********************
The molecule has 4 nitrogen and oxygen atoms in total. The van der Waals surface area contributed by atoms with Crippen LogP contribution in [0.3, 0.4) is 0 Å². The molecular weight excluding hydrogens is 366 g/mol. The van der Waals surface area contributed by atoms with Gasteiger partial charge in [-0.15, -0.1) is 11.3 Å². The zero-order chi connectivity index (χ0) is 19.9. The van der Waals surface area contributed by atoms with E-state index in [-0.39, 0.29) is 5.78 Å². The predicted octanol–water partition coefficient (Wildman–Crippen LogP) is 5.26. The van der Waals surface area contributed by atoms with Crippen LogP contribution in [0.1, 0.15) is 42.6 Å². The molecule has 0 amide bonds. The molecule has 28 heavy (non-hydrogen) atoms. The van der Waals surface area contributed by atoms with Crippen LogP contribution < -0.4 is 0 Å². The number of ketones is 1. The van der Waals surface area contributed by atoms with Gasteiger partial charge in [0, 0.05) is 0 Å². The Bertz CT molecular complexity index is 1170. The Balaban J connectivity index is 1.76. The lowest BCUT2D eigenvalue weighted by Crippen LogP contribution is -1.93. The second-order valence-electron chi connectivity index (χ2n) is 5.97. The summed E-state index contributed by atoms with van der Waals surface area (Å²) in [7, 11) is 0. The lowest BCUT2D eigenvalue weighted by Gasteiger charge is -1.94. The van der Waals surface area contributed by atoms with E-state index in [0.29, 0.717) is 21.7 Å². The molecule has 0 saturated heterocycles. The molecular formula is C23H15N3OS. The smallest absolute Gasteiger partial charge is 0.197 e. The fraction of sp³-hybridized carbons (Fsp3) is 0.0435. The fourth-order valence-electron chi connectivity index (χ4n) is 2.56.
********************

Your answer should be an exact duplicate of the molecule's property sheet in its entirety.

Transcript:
The molecule has 4 nitrogen and oxygen atoms in total. The van der Waals surface area contributed by atoms with Crippen LogP contribution in [0.3, 0.4) is 0 Å². The molecular weight excluding hydrogens is 366 g/mol. The van der Waals surface area contributed by atoms with Gasteiger partial charge in [-0.15, -0.1) is 11.3 Å². The zero-order chi connectivity index (χ0) is 19.9. The van der Waals surface area contributed by atoms with E-state index in [-0.39, 0.29) is 5.78 Å². The predicted octanol–water partition coefficient (Wildman–Crippen LogP) is 5.26. The van der Waals surface area contributed by atoms with Crippen LogP contribution in [0.1, 0.15) is 42.6 Å². The molecule has 0 amide bonds. The molecule has 28 heavy (non-hydrogen) atoms. The van der Waals surface area contributed by atoms with Crippen LogP contribution < -0.4 is 0 Å². The number of ketones is 1. The van der Waals surface area contributed by atoms with Gasteiger partial charge in [0, 0.05) is 0 Å². The Bertz CT molecular complexity index is 1170. The Balaban J connectivity index is 1.76. The lowest BCUT2D eigenvalue weighted by Crippen LogP contribution is -1.93. The second-order valence-electron chi connectivity index (χ2n) is 5.97. The summed E-state index contributed by atoms with van der Waals surface area (Å²) in [7, 11) is 0. The lowest BCUT2D eigenvalue weighted by Gasteiger charge is -1.94. The van der Waals surface area contributed by atoms with E-state index in [0.29, 0.717) is 21.7 Å². The molecule has 0 saturated heterocycles. The molecular formula is C23H15N3OS. The smallest absolute Gasteiger partial charge is 0.197 e. The fraction of sp³-hybridized carbons (Fsp3) is 0.0435. The fourth-order valence-electron chi connectivity index (χ4n) is 2.56.